• Just BEFORE an orgasm, men usually have high blood levels of a neurotransmitter called dopamine. Dopamine increases nerve stimulation.
• Just AFTER an orgasm, men usually have high blood levels of hormone called prolactin, produced by the pituitary gland in the brain. This is associated with not being able to have an erection or ejaculation and having markedly reduced sexual desire and excitement.

Dopamine is associated with having an orgasm, and prolactin is associated with preventing one. Cabergoline raises dopamine and lowers prolactin. It inhibits prolactin-secreting cells in the pituitary and is even used to treat pituitary tumors that produce too much prolactin.

THE STUDY: All men in the study received cabergoline 0.5 mg twice a week for an average of 300 days. No serious side effects were reported. Some men reported headache and dizziness. Patients with heart-valve disease should not be given cabergoline.

***********************************************

New Treatment for Decreased Sexual Desire in Women

Another paper presented at the same American Urological Association meeting in Atlanta showed that topical alprostadil (Femprex) cream increased sexual desire in women (April 19-23, 2012, abstract #1498). The greatest improvement was in women younger than 45 who were treated with the highest concentration of the medication.

Doctors prescribe alprostadil injections for inability to have an erection in men. Recently alprostadil has been placed in a cream (Femprox) with another drug to help it pass through the skin. This cream widens blood vessels, relaxes muscles in the sexual organs, and increases blood flow to the genitals. Men apply the cream to the head of the penis. The higher dose developed for women is applied to the clitoris and deep inside the anterior vaginal wall. The use of this cream was reported previously to increase sexual desire and satisfaction in women (J Sex Med 2008; 5: 1923-1931). In this new study, fifty-three percent of women in the alprostadil groups had improvement in satisfactory sexual encounters, compared with 33 percent of women given a placebo.

***********************************************

Intense Exercise More Effective than Just Exercising in Preventing
and Treating Diabetes

In the last few years, 24 studies have compared the effects of high to low intensity exercises on health. The authors who reviewed these studies defined high intensity training as repeat brief periods of very vigorous exercise, followed by low intensity recovery periods (Sports Medicine, Auckland, N.Z., June, 2012;42(6):489-509). For example, the subjects would exercise intensely until the muscles start to burn, then slow down until the burn goes away and repeat this series until the legs start to stiffen. These short periods of intense exercise would allow even untrained individuals to work harder than they would otherwise because they rested between each short burst of intensity.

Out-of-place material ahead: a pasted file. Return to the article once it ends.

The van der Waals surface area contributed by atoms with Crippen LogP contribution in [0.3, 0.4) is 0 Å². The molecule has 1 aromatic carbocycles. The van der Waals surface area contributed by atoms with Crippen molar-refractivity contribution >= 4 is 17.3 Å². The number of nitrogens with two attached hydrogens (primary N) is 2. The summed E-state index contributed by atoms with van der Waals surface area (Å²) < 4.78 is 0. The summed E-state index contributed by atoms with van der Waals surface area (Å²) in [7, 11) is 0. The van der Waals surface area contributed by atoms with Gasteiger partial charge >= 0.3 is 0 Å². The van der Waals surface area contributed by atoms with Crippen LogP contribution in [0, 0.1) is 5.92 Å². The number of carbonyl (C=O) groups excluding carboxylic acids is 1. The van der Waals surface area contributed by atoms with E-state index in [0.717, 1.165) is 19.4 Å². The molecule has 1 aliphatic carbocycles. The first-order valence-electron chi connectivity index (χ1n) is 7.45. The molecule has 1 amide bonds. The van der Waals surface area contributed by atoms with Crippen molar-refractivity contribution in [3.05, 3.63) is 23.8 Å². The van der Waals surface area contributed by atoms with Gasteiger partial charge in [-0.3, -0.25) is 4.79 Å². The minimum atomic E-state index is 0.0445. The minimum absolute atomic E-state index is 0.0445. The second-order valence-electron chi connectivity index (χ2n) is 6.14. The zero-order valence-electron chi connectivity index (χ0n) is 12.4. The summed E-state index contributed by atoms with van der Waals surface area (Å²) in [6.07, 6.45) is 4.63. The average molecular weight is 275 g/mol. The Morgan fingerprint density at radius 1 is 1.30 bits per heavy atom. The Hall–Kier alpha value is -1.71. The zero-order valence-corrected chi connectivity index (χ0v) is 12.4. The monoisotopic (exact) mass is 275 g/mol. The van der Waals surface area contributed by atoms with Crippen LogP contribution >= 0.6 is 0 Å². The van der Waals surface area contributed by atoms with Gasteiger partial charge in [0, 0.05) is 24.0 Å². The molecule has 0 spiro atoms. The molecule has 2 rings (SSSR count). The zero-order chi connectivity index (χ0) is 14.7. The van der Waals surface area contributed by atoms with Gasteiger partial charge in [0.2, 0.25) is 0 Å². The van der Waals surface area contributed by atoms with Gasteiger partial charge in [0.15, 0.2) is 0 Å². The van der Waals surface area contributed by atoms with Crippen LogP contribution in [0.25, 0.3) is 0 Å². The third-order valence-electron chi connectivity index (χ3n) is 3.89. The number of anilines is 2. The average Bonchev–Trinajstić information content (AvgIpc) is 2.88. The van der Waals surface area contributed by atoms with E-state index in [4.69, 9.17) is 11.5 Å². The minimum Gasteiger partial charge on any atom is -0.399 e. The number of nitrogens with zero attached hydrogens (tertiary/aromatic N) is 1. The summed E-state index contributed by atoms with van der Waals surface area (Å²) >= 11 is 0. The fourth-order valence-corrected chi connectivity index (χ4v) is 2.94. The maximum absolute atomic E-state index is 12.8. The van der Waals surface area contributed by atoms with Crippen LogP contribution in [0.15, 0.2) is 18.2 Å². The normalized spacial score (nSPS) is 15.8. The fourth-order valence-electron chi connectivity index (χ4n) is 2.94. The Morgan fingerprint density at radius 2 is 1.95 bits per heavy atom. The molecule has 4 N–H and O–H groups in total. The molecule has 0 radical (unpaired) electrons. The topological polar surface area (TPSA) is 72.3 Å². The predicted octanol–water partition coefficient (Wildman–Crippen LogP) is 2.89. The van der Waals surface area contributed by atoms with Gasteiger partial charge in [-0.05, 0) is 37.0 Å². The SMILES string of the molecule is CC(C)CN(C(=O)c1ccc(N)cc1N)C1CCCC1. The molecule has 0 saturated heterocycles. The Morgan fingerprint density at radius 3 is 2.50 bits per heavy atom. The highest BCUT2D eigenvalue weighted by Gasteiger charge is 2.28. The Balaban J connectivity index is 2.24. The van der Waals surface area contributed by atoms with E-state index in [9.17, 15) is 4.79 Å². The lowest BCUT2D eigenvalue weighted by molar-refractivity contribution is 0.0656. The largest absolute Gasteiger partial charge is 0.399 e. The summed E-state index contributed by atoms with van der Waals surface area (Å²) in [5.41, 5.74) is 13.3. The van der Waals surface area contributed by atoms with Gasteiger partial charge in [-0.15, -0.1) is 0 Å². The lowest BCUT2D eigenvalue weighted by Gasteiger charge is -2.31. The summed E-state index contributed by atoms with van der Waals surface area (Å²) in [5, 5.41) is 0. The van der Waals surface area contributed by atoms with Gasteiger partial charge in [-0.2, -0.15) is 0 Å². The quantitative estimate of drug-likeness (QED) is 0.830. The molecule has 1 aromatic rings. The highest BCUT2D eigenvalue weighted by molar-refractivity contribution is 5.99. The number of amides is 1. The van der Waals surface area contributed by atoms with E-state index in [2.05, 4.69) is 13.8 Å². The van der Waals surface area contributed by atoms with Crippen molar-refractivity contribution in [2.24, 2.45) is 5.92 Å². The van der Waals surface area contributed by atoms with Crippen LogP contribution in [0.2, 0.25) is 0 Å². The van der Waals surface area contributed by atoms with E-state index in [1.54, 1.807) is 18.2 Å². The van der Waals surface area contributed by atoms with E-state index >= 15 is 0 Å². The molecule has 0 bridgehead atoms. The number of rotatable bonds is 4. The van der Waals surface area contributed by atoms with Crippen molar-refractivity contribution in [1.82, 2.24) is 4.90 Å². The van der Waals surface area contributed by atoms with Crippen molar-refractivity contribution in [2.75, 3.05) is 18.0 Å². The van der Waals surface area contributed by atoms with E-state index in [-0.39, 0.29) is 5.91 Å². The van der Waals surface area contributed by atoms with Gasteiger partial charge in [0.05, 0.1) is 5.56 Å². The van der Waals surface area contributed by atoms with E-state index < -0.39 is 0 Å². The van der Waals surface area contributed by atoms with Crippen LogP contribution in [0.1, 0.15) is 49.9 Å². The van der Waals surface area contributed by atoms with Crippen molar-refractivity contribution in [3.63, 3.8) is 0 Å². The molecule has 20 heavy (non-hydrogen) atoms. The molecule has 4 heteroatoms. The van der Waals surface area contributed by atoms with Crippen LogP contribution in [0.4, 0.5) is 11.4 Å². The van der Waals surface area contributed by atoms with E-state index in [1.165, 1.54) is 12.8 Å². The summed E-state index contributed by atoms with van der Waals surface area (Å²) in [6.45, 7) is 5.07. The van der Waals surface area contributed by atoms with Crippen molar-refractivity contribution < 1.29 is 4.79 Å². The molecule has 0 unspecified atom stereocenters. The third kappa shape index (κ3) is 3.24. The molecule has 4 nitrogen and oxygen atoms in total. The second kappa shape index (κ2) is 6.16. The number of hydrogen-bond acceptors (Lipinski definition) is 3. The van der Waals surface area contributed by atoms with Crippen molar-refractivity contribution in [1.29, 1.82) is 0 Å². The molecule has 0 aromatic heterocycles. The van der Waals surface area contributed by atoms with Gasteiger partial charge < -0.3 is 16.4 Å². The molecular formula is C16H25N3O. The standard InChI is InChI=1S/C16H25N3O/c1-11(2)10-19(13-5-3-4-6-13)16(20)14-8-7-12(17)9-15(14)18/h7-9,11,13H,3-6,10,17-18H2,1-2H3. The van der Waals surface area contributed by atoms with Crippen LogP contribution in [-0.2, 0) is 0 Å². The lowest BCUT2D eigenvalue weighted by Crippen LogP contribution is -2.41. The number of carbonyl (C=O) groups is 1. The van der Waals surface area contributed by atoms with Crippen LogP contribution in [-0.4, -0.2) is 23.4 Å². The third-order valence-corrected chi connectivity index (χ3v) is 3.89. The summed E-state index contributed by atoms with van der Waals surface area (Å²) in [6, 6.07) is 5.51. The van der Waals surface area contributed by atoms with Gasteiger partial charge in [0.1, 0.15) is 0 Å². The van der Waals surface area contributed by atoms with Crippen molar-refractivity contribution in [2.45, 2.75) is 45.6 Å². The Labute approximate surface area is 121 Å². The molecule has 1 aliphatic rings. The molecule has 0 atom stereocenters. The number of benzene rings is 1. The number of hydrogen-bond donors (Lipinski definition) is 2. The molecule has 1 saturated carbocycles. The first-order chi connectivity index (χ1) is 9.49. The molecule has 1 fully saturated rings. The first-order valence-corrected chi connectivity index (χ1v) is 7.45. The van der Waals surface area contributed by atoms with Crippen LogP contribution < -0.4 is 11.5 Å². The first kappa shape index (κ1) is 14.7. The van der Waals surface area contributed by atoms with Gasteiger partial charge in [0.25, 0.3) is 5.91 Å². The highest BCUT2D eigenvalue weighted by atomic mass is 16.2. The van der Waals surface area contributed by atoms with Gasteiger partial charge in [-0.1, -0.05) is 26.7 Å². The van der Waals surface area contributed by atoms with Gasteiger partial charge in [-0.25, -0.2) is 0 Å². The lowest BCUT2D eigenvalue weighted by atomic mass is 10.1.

The programs lasted from two weeks to six months. All of the studies showed that high intensity exercise promoted much higher levels of physical fitness and all studies showed marked improvement in insulin sensitivity. This means that high- intensity exercise could lower high blood sugar levels in the 35 percent of North Americans who are either pre-diabetic or diabetic.

It took at least 12 weeks of high intensity training (HIT) to bring high fasting blood sugars down to normal, and eight weeks of HIT to improve the good HDL cholesterol. It took at least 12 weeks to lower high blood pressure in all participants, and to reduce body weight in overweight subjects. High intensity exercise did not improve total cholesterol, the bad LDL cholesterol or triglycerides.

INTENSE EXERCISE MORE EFFECTIVE IN PROLONGING LIFE: In another study, researchers compared intensity of exercise with age of death in 7456 men and women followed for five years (American Journal of Public Health. April, 2012;102(4):698-704). Those who exercised at least one hour per week had a 33 percent lower risk of death during that period and those who had a regular sports routine were even less likely to die during that period.

***********************************************

Recipe of the Week:

Shrimp Jambalaya

You'll find lots of recipes and helpful tips in The Good Food Book
- it's FREE

***********************************************

June 3rd, 2012
|   Share this Report!

About the Author: Gabe Mirkin, MD

Sports medicine doctor, fitness guru and long-time radio host Gabe Mirkin, M.D., brings you news and tips for your healthful lifestyle. A practicing physician for more than 50 years and a radio talk show host for 25 years, Dr. Mirkin is a graduate of Harvard University and Baylor University College of Medicine. He is board-certified in four specialties: Sports Medicine, Allergy and Immunology, Pediatrics and Pediatric Immunology. The Dr. Mirkin Show, his call-in show on fitness and health, was syndicated in more than 120 cities. Read More
Copyright 2016 Drmirkin | All Rights Reserved | Powered by Xindesigns